Music and Lyrics by Benjamin Velez
Book by Katie Hathaway
A brief animated video of an 8-bit style arcade game establishes our premise: the sisyphean task of trying to leave home but finding yourself back there after being crippled by failed jobs and student debt. How many times can you survive “Game Over?”: https://vimeo.com/226676809 (password: blastaway)
What does it mean to be turning 30 and living with your parents? How can you face the future when you’re buried in student debt, can’t find a steady job, or afford health insurance? How do you reconcile your identity when the people in your town are homophobic assholes and you’re the only immigrant within a 20 mile radius?
Starblasters is about a generation struggling to answer all of these questions, a generation raised to believe in opportunity and possibility only to come of age in a post-recession America where financial security has never been less certain and the dreams they had as kids are beyond reach. Our characters have spent the ten years since high school hiding behind the nostalgic specter of their youths by working at the local theme park where nightly escapades atop the ferris wheel help their struggles fade into the background.
But with the park’s closure looming, these five friends must face those struggles head on, or face the prospect of a life dependent on their parents, chained to a dead-end job, losing their ability to dream.
PREVIEW OF SONGS
Neil is six years out of college and recently let go from his second job in as many years. Buried in bills and student debt with no reprieve in sight, he bites the bullet and decides to move back in with his parents in New Hampshire, just for a while.
"Prom Was A Promise"
Neil has just returned to work at the park for the first time since high school and is immediately confronted by his ten-year-old feud with his ex-concessions colleague and former best friend, Freddie. Neil and Freddie were inseparable growing up, but after Senior Prom, the two stopped speaking and haven’t spoken since. What was all the bad blood about? Listen as each shares their side of the story…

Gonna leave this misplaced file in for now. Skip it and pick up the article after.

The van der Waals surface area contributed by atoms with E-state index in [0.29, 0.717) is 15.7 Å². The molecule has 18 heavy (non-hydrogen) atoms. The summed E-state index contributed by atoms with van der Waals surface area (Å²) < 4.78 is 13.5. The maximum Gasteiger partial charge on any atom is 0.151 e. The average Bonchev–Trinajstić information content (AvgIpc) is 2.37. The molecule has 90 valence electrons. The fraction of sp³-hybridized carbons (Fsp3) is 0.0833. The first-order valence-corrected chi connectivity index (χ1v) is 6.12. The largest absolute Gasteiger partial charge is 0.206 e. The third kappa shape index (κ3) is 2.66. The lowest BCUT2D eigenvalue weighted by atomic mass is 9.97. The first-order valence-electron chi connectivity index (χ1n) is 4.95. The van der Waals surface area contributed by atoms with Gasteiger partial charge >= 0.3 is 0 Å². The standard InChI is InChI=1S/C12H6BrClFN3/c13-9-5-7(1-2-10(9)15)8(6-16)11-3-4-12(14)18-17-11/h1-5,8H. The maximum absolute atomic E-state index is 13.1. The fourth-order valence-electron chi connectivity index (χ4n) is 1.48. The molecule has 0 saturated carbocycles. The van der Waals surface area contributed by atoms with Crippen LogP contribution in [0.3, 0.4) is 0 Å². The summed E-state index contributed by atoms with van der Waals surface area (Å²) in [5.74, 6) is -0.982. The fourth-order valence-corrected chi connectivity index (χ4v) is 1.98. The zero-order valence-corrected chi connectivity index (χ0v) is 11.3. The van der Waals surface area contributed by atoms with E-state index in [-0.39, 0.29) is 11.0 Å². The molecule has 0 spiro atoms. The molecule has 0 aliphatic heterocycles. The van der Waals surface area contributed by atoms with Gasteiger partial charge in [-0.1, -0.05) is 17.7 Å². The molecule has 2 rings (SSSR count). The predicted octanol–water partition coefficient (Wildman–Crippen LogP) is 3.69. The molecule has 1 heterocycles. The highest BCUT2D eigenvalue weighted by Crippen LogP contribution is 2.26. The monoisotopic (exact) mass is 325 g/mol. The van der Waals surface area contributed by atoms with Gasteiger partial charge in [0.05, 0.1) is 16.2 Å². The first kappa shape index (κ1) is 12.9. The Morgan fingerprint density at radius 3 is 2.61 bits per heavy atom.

"Rig the Game"
At their fourth of July celebration, Neil and his co-workers are given the sobering news that the park will indeed be closing. They were already hanging by a thread, barely able to stay afloat even while being home, and now that thread has been cut. Neil tries to vent his frustration by shooting a basket on the nearby arcade game, but misses. He shoots again and misses. The third time he tries to shove the ball into the basket but it’s too big to fit and pops out. He screams. They all feel the injustice and it builds into a savage frenzy.
"Tearing the Tickets"
The employees get the sobering news that after yet another weak season, the park is in serious danger of closing. The news hits them hard; this is their home away from home, their happy place. Isn’t it?
Erica was raised by her Colombian father, a dreamer who moved to the states and bought a run-down theme park he could make his own. Despite her Colombian background, Erica never quite felt connected to her roots. After only a year away at school, Erica dropped out and came back early to help her dad through a rough patch at the park, a decision she is trying to rationalize to others, and herself.
"Erica Save Me"
After months of passive aggressively avoiding each other, the park’s closing pushes Freddie and Neil to a reconciliation over prom, during which Neil finally learns that all this time, Freddie has been madly in love with Erica. Pining for years from the concessions stand, but unable to tell her, Freddie admits that the best part of her day is watching Erica “save” the audience on the Starblaster ride.
With time at the park running out, Neil agrees to help Freddie get past being tongue tied around Erica and he has Freddie practice how she is going to finally confess her love.
Freddie has spent much of her life creating an “F THE WORLD” persona to combat the constant bullying she’s suffered for looking and acting different from other girls. She’s used her job working concessions as her refuge from the ugliness outside, but even here she encounters the mean girls that made high school hell. Freddie is recounting one such experience from earlier that day.
"Bridget Michelle Jessica"
Bridget is a small town girl with big dreams who believes she is destined for greatness. However, stardom has eluded her thus far, and she is convinced it must be because of her name. Here she recounts the moment of her epiphany and her life-changing decision.
"Two Suns Setting"
Freddie and Nacho are smoking a joint atop the wheel and Nacho confesses he’s sick and getting treatment for something serious. Already pretty stoned, they begin to riff on death, specifically how Nacho’s mom died before he really knew her and how he didn’t really understand what that meant when he was little. Freddie says she always understood what dying meant, but Nacho explains that first watching Star Wars was when he finally “got it.”